Christine McLean, top, braids a client's hair at her shop in Little Rock, Ark., June 17, 2014 -- one of several states challenging state cosmetology licensing requirements as part of a coordinated legal campaign that opposes increased government regulation of small businesses.
AP Photo/Danny Johnston

Texas judge sides with hair braiders over state rules

Are hair braiders barbers? Not according to a federal judge in Texas.

Earlier this week, a federal judge struck down a set of laws mandating that braiding shops that seek to teach hair braiding meet the extensive state requirements to become full-fledged barber colleges in order to provide students the classroom hours needed to qualify for state-mandated licenses.

Under the state laws, shops that teach braiding needed to meet requirements that have little to do with braiding itself, like setting up a 2,000 square foot barber college equipped with 10 sinks, short-haired mannequins and reclining barber chairs, all of which would likely go unused in a shop solely dedicated to hair braiding.

Isis Brantley, a Dallas-based hair stylist, teamed up with the nonprofit legal firm Institute for Justice to file a federal lawsuit against the state of Texas to fight the requirements. According to a statement from the Institute, if Brantley wanted to teach hair braiding in her Dallas shop, she needed to “spend 2,250 hours in barber school, pass four exams, and spend thousands of dollars on tuition and a fully-equipped barber college she doesn’t need, all to teach a 35-hour hair-braiding curriculum.”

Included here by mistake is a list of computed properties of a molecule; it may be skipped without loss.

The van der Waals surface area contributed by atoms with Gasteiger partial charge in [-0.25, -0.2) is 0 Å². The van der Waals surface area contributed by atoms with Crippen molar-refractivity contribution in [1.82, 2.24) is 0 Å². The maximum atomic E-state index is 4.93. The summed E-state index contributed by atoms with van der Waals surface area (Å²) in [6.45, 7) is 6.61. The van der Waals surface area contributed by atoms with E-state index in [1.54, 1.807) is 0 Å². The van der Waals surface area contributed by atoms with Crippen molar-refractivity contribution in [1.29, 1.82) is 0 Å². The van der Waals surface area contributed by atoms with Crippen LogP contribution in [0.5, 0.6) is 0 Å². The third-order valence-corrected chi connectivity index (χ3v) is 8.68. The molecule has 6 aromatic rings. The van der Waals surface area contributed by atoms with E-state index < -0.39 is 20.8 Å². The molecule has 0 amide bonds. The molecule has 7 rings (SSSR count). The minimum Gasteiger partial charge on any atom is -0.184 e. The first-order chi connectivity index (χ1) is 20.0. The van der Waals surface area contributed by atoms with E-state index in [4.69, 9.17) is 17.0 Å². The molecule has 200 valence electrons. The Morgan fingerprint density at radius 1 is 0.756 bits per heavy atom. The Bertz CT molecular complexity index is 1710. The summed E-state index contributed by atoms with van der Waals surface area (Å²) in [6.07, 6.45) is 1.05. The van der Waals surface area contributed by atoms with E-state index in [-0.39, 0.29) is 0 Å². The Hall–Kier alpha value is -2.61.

U.S. District Judge Sam Sparks sided with Brantley on Monday, finding that requirements for hair braiding shops were unconstitutional. He also found that the law made it prohibitively difficult for a hair braiding school to enter the market in hair braiding instruction.”  

“This ruling is a resounding victory for Isis Brantley and entrepreneurs like her across Texas,” Arif Panju, an attorney with the Institute for Justice, said in a statement. “It is unconstitutional to require people to do useless things. By doing so, Texas was not only preventing African hair braiding schools from even opening, but it was also violating the 14th Amendment.”

“I fought for my economic liberty because I believe there is a lot of hope for young people who seek to earn an honest living,” Brantley said in a statement. “This decision means that I will now be able to teach the next generation of African hair braiders at my own school.”

A spokesperson for the Texas Department of Licensing and Regulation told the Associated Press that the department “respects Judge Sparks’ decision.”